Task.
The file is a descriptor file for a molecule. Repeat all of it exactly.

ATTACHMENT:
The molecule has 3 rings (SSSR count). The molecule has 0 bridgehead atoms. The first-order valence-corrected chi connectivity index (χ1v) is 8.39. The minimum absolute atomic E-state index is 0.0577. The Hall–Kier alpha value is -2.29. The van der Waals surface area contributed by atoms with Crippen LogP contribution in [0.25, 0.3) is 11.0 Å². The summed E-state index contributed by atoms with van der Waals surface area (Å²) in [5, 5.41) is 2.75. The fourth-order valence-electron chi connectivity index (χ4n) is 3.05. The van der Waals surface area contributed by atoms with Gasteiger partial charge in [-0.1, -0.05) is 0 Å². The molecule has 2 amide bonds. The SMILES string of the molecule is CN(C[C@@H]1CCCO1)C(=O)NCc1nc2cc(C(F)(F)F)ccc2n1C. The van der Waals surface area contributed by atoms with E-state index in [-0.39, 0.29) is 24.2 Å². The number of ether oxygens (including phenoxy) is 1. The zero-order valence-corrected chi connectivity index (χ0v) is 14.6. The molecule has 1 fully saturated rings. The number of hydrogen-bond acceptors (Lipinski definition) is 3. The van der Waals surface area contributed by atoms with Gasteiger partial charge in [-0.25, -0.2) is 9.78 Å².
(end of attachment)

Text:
The molecule has 3 rings (SSSR count). The molecule has 0 bridgehead atoms. The first-order valence-corrected chi connectivity index (χ1v) is 8.39. The minimum absolute atomic E-state index is 0.0577. The Hall–Kier alpha value is -2.29. The van der Waals surface area contributed by atoms with Crippen LogP contribution in [0.25, 0.3) is 11.0 Å². The summed E-state index contributed by atoms with van der Waals surface area (Å²) in [5, 5.41) is 2.75. The fourth-order valence-electron chi connectivity index (χ4n) is 3.05. The van der Waals surface area contributed by atoms with Gasteiger partial charge in [-0.1, -0.05) is 0 Å². The molecule has 2 amide bonds. The SMILES string of the molecule is CN(C[C@@H]1CCCO1)C(=O)NCc1nc2cc(C(F)(F)F)ccc2n1C. The van der Waals surface area contributed by atoms with E-state index in [-0.39, 0.29) is 24.2 Å². The number of ether oxygens (including phenoxy) is 1. The zero-order valence-corrected chi connectivity index (χ0v) is 14.6. The molecule has 1 fully saturated rings. The number of hydrogen-bond acceptors (Lipinski definition) is 3. The van der Waals surface area contributed by atoms with Gasteiger partial charge in [-0.25, -0.2) is 9.78 Å².